When Scott Midgett moved from his home in Clinton, Maryland, to a different part of town, he can remember his neighbor crying. “She was like my sister,” Midgett said.
Although, he wasn’t moving far away. His neighbors of 15 years had become like family.
That was five months ago.
He is now putting roots down in a different Clinton neighborhood. He walks through his community and introduces himself to his neighbors.
He will mow the lawn for a neighbor if he notices that they work long hours.
While a house can help homeowners create a certain lifestyle, the people you live near can also have an impact on your quality of life. Many say that their neighbors have become a major part of their lives.
For Midgett, being a good neighbor happens when it goes beyond thinking of them as neighbors. It’s when they become friends and some even become family.
Midgett and some of the other men in the neighborhood would play golf on Saturdays. Many of them created walking groups. They would attend family cookouts and birthday parties.
“When you went to people’s homes, you knew their family outside of the neighborhood,” he said.
Midgett’s neighborhood didn’t have a homeowners association. They simply looked out for each other.
Such is the case in the Capitol Hill neighborhood where Gwen Banks has spent most of her 70 years.
She can remember everyone being friendly with each other. The children would play in the alley in the back. She and her friends would get together and harmonize on the streets to the latest songs.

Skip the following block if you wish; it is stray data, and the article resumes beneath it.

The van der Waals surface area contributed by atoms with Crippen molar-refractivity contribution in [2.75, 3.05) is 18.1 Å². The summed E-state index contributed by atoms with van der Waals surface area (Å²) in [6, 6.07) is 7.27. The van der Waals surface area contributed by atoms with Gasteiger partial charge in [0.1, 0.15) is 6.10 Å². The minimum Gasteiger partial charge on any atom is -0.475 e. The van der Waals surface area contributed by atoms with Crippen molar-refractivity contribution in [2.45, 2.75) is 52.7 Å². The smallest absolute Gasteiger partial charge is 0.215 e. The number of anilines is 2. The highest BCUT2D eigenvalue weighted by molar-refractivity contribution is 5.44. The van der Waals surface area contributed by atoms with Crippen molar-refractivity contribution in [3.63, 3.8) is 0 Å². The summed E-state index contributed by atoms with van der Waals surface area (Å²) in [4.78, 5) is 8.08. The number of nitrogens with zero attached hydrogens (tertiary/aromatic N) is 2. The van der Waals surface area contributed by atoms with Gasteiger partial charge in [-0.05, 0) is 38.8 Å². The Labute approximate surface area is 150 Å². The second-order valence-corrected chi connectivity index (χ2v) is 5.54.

Banks lives in a neighborhood that has been gentrified over the years. She maintains a close relationship with the few long-term residents who are still there.
If she is going out of town, she will call some of her neighbors to let them know.
“One neighbor has keys to my house,” Banks said. “I think it’s important that you connect with people.”
When construction was recently going on in the neighborhood and street parking was prohibited, Banks’ elderly neighbor used her yard as a parking spot.
In fact, it was Kevin DuPree who called Banks and asked if his mother could use her yard.
While Dupree now lives in Gaithersburg, he still visits his old neighborhood about twice a week to visit his mother
He can remember when his neighbors were more like family
“It was very neighborly and very sociable,” said DuPree, who remembers parents in the neighborhood communicating with each other about children’s behaviors and other issues.
“We ate together. We would invite each other to Christmas parties and cookouts. It was a real genuine community.
These days, DuPree said, that friendliness has been replaced by politeness.
“The neighbors, we speak to each other, but the connectiveness is not there,” DuPree said. “It’s more of a common courtesy to acknowledge and speak to one another. That’s fine, but I don’t see the deep-rooted neighborly feelings.”
Yet he still appreciates those long-time neighbors like Banks and others who look out for his mother and takes her gifts on holidays.
Banks has done her best to continue to connect with her new neighbors.
Once a neighbor invited their child’s music teacher to do perform a jazz festival in a nearby park.
She has participated in a nearby block party given on Halloween.
As for Midgett, he continues to build relationships in the new neighborhood as he did in his previous one.
He realizes a shift in society where overall people are not as sociable as they once were.
Perhaps social media has played a key part in that.
“In a neighborhood where you know everyone, and it’s a close-knit community, it leads to a safer neighborhood for me, and you want to feel safe in your community. You want to be comfortable in your community.”
Midgett said rather than keep a secret when he goes out of town, he tells everyone. One neighbor will get the trash and another neighbor would get his mail.
For those who struggle to connect, Midgett suggests simply getting out and talking to people. ‘Don’t just wave. Go and introduce yourself to people. Let folks know who you are,” Midgett said.